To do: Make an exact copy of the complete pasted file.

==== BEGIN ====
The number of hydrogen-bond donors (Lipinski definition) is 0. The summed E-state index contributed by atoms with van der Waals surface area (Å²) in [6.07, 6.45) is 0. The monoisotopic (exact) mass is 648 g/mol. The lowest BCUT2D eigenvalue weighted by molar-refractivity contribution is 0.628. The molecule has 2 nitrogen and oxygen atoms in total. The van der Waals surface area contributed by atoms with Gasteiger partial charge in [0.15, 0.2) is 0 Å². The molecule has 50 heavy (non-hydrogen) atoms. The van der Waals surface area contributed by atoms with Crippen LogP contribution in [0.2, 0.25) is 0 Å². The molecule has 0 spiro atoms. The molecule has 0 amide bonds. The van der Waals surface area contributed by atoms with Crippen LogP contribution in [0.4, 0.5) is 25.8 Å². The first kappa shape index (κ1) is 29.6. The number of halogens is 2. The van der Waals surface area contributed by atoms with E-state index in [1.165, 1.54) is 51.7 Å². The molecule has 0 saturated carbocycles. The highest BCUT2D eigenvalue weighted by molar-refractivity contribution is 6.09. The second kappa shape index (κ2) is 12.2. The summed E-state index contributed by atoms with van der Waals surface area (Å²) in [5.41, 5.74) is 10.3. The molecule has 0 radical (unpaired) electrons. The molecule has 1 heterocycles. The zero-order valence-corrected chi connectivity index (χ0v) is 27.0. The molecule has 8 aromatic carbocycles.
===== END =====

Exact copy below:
The number of hydrogen-bond donors (Lipinski definition) is 0. The summed E-state index contributed by atoms with van der Waals surface area (Å²) in [6.07, 6.45) is 0. The monoisotopic (exact) mass is 648 g/mol. The lowest BCUT2D eigenvalue weighted by molar-refractivity contribution is 0.628. The molecule has 2 nitrogen and oxygen atoms in total. The van der Waals surface area contributed by atoms with Gasteiger partial charge in [0.15, 0.2) is 0 Å². The molecule has 50 heavy (non-hydrogen) atoms. The van der Waals surface area contributed by atoms with Crippen LogP contribution in [0.2, 0.25) is 0 Å². The molecule has 0 spiro atoms. The molecule has 0 amide bonds. The van der Waals surface area contributed by atoms with Crippen LogP contribution in [0.4, 0.5) is 25.8 Å². The first kappa shape index (κ1) is 29.6. The number of halogens is 2. The van der Waals surface area contributed by atoms with E-state index in [1.165, 1.54) is 51.7 Å². The molecule has 0 saturated carbocycles. The highest BCUT2D eigenvalue weighted by molar-refractivity contribution is 6.09. The second kappa shape index (κ2) is 12.2. The summed E-state index contributed by atoms with van der Waals surface area (Å²) in [5.41, 5.74) is 10.3. The molecule has 0 radical (unpaired) electrons. The molecule has 1 heterocycles. The zero-order valence-corrected chi connectivity index (χ0v) is 27.0. The molecule has 8 aromatic carbocycles.